As a haggard scruffy and balding man, in probably his early thirties, was poring over our newspaper intently , outside the office premises, somebody yelled at him: “What’s the news today?”, in a tone laden with vicious, taunting sarcasm. The balding young man looked at his tormentor of sorts, grinned a sheepish smile, hurriedly and embarrassedly walked away. This incident piqued my interest. I asked the smug man whose taunt had made the scruffy man run away who the man was? The response was as curt as it was rude: “Oh, he’s this crazy man, who hangs around the office building”. I squelched and smothered the welter of emotions – sadness and anger- that welled up inside me and ambled out of our office premises to see this man. He was nowhere to be seen. I enquired from the storeowners about his whereabouts. They asked me not to worry. “He hovers around the building everyday. You will see him one of these days”, the storeowners said.
A couple of days later, as I was smoking outside my office premises, I heard footsteps and the sound of a walking stick hitting the corridor floor. I turned around. Lo and Presto, it was the same man, smiling sheepishly at me. I waved and smiled back at him. He became emboldened and sat next right to me. Puffing my cigarette, I asked, “what is your name?” The man smiled but did not respond. I pressed further and repeated the same question. The man made a guttural sound and attempted a sentence but was rather incoherent. I said, “Abdul”. He nodded. (Abdul is not the man’s name but I use this name to address him, for no one knows his name”. Abdul wistfully looked at me and, with his eyes, motioned toward my cigarette. I pulled out a fresh one and offered Abdul one. He gladly took it and started puffing. Thus began my enduring and abiding friendship with my specially- abled friend, who I endearingly call Abdul.
Abdul is intelligent (He neither wanders nor fails to understand; his problem, as I understand it, is muddled and incoherent speech). He has noted down the time that I usually arrive in office and amble out for a smoke. We have forged a bond and a special friendship. I teasingly call him, “badmaasha”(goon) and he retorts and responds in kind. We then laugh. Abdul, when he sits close to me, with sad eyes, ruffles his hands through my hair, pats my back and mutters something. He might be incoherent but the language the we communicate with is clear: it is that of affection and friendship. When I leave office, Abdul, sitting on the steps of the stair case, hurries downstairs, anticipating my move of hailing an auto-rickshaw, yells loudly for autowallahs to stop and hails a ride for me. I thank him and Abdul gleefully bids me good bye.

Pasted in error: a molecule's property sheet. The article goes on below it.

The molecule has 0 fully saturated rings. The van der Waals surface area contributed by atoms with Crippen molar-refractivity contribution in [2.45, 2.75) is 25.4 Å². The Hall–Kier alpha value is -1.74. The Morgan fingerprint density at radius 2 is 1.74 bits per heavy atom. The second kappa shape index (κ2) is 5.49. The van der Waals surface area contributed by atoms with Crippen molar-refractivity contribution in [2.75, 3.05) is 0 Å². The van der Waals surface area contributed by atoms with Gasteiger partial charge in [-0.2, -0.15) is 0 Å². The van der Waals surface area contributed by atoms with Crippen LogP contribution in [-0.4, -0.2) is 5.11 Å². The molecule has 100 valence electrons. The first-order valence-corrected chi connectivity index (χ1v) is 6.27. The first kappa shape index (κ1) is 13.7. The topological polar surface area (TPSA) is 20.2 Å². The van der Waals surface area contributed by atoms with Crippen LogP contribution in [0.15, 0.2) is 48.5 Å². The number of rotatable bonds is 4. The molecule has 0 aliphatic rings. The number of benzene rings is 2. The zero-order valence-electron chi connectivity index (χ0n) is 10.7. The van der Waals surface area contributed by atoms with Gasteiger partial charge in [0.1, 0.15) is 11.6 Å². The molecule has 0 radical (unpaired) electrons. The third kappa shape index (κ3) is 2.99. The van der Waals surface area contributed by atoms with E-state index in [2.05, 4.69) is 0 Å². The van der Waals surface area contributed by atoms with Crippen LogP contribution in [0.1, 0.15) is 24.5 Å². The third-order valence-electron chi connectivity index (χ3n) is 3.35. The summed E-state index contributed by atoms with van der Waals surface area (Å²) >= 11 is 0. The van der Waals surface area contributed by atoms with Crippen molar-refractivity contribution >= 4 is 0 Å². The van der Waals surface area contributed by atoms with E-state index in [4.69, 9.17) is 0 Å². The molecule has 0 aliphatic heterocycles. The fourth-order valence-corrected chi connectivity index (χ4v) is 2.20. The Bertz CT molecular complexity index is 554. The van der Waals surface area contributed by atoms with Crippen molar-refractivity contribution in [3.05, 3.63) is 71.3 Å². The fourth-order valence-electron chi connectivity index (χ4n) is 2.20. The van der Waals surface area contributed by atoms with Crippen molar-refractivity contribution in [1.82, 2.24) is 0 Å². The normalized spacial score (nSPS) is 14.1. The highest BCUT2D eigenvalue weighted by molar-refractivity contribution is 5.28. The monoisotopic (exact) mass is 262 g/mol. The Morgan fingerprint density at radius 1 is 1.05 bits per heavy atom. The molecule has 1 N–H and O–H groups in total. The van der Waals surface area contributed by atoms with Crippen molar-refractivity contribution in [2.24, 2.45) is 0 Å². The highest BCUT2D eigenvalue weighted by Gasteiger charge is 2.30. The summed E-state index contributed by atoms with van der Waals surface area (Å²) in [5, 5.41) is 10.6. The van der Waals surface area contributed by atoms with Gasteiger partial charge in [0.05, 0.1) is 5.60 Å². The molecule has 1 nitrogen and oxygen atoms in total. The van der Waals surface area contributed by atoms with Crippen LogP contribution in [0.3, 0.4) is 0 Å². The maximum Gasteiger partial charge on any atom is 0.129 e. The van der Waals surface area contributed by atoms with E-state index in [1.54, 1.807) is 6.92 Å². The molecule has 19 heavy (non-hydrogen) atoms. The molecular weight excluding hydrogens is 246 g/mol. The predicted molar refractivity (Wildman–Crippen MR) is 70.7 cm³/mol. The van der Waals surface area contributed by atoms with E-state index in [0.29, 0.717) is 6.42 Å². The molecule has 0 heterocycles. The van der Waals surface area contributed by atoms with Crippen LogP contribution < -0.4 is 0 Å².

I may have forged a bond with Abdul, my friend but there are countless and innumerable Abduls in our society who remain on the margins of society. Unable to articulate their needs, wants or even defend themselves when attacked, harassed and even, at times, abused, the Abduls of our society- special children of God- suffer in agonizing silence. They are mute spectators to society’s lapsed obligations to them. While many in our society offer people like Abdul food but many also poke fun at them. But offering food is not enough. Abduls of our society need and want attention, empathy and love, something, at times, their families are also loathe to give and offer.
Moreover, often times, people like Abdul suffer from eminently curable problems and issues, but, alas, for want of money and specialized care, they suffer. Can we, as a society, do more to help, assist and rehabilitate people like my dear friend, Abdul? Yes, we can and we must. We must, first and foremost, recognize the nature of the “problem” and then do our best to fulfill our responsibilities and even duties towards Abduls of the world. As a society, our “duty of care”, must lie in developing and inculcating collective empathy for the specially-abled. One way could be to understand that anyone can be victim of psychological or psycho-emotional problems, including ourselves. And, that it is neither the fault of the victims of these problems nor are they responsible for their condition. We could then demonstrate our gratitude for being able- physically, psychologically and emotionally- by collective action to help ameliorate the condition of Abduls of the world. We could contribute by donating money, clothes, food but, more importantly, we can and must pitch for specialized, institutional care for the specially-abled of our society. This is the least we can do and we owe it to these special people. Let us take a pledge today and do what we can and must for the Abdul’s of our world. As I am about to wind up this essay, I keenly look forward to tomorrow. I want to meet and smoke a cigarette with my dear friend Abdul- a friend who neither has an axe to grind, nor an agenda to promote, but with whom I revel in the sheer joy of unalloyed friendship.
—The author can be reached at: [email protected]